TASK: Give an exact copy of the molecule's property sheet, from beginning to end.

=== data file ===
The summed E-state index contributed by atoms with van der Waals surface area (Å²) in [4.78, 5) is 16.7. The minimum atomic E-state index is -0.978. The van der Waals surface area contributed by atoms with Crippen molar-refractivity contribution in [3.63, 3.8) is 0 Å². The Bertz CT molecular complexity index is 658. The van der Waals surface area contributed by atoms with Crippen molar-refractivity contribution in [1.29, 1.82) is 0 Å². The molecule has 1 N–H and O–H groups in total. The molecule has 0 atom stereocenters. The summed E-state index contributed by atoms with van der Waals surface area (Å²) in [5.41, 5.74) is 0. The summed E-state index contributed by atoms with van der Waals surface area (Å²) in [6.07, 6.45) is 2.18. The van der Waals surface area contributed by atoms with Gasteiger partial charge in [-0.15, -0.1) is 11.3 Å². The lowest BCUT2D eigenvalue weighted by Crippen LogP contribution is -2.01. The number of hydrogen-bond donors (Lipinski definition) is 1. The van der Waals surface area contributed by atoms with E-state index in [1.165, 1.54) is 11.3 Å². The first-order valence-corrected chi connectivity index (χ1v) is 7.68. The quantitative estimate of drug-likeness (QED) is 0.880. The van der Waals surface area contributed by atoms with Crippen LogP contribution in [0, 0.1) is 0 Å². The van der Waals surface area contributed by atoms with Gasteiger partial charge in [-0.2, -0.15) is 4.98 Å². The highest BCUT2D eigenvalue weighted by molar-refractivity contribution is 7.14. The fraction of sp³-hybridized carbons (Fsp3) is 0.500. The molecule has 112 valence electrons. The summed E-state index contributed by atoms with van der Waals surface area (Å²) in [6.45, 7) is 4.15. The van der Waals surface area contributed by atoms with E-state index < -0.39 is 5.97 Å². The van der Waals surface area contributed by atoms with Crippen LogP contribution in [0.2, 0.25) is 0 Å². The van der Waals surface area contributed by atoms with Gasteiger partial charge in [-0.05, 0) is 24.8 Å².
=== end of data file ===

The summed E-state index contributed by atoms with van der Waals surface area (Å²) in [4.78, 5) is 16.7. The minimum atomic E-state index is -0.978. The van der Waals surface area contributed by atoms with Crippen molar-refractivity contribution in [3.63, 3.8) is 0 Å². The Bertz CT molecular complexity index is 658. The van der Waals surface area contributed by atoms with Crippen molar-refractivity contribution in [1.29, 1.82) is 0 Å². The molecule has 1 N–H and O–H groups in total. The molecule has 0 atom stereocenters. The summed E-state index contributed by atoms with van der Waals surface area (Å²) in [5.41, 5.74) is 0. The summed E-state index contributed by atoms with van der Waals surface area (Å²) in [6.07, 6.45) is 2.18. The van der Waals surface area contributed by atoms with Gasteiger partial charge in [-0.15, -0.1) is 11.3 Å². The lowest BCUT2D eigenvalue weighted by Crippen LogP contribution is -2.01. The number of hydrogen-bond donors (Lipinski definition) is 1. The van der Waals surface area contributed by atoms with E-state index in [1.165, 1.54) is 11.3 Å². The first-order valence-corrected chi connectivity index (χ1v) is 7.68. The quantitative estimate of drug-likeness (QED) is 0.880. The van der Waals surface area contributed by atoms with Crippen LogP contribution in [0, 0.1) is 0 Å². The van der Waals surface area contributed by atoms with Gasteiger partial charge in [-0.2, -0.15) is 4.98 Å². The highest BCUT2D eigenvalue weighted by molar-refractivity contribution is 7.14. The fraction of sp³-hybridized carbons (Fsp3) is 0.500. The molecule has 112 valence electrons. The summed E-state index contributed by atoms with van der Waals surface area (Å²) in [6.45, 7) is 4.15. The van der Waals surface area contributed by atoms with E-state index < -0.39 is 5.97 Å². The van der Waals surface area contributed by atoms with Crippen LogP contribution in [0.2, 0.25) is 0 Å². The van der Waals surface area contributed by atoms with Gasteiger partial charge in [-0.05, 0) is 24.8 Å².